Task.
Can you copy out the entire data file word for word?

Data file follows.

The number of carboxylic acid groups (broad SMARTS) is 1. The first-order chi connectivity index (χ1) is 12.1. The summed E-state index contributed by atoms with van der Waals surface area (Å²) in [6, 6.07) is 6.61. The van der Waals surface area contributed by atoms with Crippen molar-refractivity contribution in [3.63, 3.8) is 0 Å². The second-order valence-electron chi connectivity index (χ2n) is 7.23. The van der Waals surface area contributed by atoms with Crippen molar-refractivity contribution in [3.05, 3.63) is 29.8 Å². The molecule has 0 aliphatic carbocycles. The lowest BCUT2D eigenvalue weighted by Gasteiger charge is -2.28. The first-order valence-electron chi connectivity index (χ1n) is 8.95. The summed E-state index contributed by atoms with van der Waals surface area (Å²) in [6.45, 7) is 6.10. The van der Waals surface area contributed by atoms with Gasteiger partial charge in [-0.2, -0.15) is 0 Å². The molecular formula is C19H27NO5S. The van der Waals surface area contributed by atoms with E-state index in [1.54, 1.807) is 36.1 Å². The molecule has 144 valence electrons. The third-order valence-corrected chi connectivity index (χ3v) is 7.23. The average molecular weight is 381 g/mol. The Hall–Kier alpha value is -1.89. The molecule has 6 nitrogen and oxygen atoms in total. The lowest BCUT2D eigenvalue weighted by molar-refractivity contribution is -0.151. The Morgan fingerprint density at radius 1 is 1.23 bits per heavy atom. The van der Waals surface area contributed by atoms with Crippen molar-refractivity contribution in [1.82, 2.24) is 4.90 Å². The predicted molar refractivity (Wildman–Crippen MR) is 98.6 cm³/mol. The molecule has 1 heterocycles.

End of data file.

The number of carboxylic acid groups (broad SMARTS) is 1. The first-order chi connectivity index (χ1) is 12.1. The summed E-state index contributed by atoms with van der Waals surface area (Å²) in [6, 6.07) is 6.61. The van der Waals surface area contributed by atoms with Crippen molar-refractivity contribution in [3.63, 3.8) is 0 Å². The second-order valence-electron chi connectivity index (χ2n) is 7.23. The van der Waals surface area contributed by atoms with Crippen molar-refractivity contribution in [3.05, 3.63) is 29.8 Å². The molecule has 0 aliphatic carbocycles. The lowest BCUT2D eigenvalue weighted by Gasteiger charge is -2.28. The first-order valence-electron chi connectivity index (χ1n) is 8.95. The summed E-state index contributed by atoms with van der Waals surface area (Å²) in [6.45, 7) is 6.10. The van der Waals surface area contributed by atoms with Gasteiger partial charge in [-0.2, -0.15) is 0 Å². The molecular formula is C19H27NO5S. The van der Waals surface area contributed by atoms with E-state index in [1.54, 1.807) is 36.1 Å². The molecule has 144 valence electrons. The third-order valence-corrected chi connectivity index (χ3v) is 7.23. The average molecular weight is 381 g/mol. The Hall–Kier alpha value is -1.89. The molecule has 6 nitrogen and oxygen atoms in total. The lowest BCUT2D eigenvalue weighted by molar-refractivity contribution is -0.151. The Morgan fingerprint density at radius 1 is 1.23 bits per heavy atom. The van der Waals surface area contributed by atoms with Crippen molar-refractivity contribution in [1.82, 2.24) is 4.90 Å². The predicted molar refractivity (Wildman–Crippen MR) is 98.6 cm³/mol. The molecule has 1 heterocycles.